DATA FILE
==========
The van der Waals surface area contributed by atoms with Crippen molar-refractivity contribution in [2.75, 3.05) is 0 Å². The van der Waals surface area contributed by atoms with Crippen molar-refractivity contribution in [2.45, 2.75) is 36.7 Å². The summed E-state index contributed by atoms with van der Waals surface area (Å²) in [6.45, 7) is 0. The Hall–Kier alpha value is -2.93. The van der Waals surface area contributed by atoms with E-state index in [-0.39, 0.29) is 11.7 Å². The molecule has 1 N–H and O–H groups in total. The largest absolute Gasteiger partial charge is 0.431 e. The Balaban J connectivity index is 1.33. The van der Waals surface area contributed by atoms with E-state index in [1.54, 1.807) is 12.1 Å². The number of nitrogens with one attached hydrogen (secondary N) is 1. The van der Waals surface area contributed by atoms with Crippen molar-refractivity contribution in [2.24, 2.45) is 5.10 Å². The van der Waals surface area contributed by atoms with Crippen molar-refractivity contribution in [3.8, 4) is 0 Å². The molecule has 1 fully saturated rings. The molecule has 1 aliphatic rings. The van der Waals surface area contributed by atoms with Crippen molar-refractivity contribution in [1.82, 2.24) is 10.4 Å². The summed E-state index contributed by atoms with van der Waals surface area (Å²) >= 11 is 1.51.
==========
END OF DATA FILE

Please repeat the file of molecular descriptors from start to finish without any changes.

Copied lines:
The van der Waals surface area contributed by atoms with Crippen molar-refractivity contribution in [2.75, 3.05) is 0 Å². The van der Waals surface area contributed by atoms with Crippen molar-refractivity contribution in [2.45, 2.75) is 36.7 Å². The summed E-state index contributed by atoms with van der Waals surface area (Å²) in [6.45, 7) is 0. The Hall–Kier alpha value is -2.93. The van der Waals surface area contributed by atoms with E-state index in [-0.39, 0.29) is 11.7 Å². The molecule has 1 N–H and O–H groups in total. The largest absolute Gasteiger partial charge is 0.431 e. The Balaban J connectivity index is 1.33. The van der Waals surface area contributed by atoms with E-state index in [1.54, 1.807) is 12.1 Å². The number of nitrogens with one attached hydrogen (secondary N) is 1. The van der Waals surface area contributed by atoms with Crippen molar-refractivity contribution in [2.24, 2.45) is 5.10 Å². The van der Waals surface area contributed by atoms with Crippen molar-refractivity contribution in [3.8, 4) is 0 Å². The molecule has 1 fully saturated rings. The molecule has 1 aliphatic rings. The van der Waals surface area contributed by atoms with Crippen molar-refractivity contribution in [1.82, 2.24) is 10.4 Å². The summed E-state index contributed by atoms with van der Waals surface area (Å²) >= 11 is 1.51.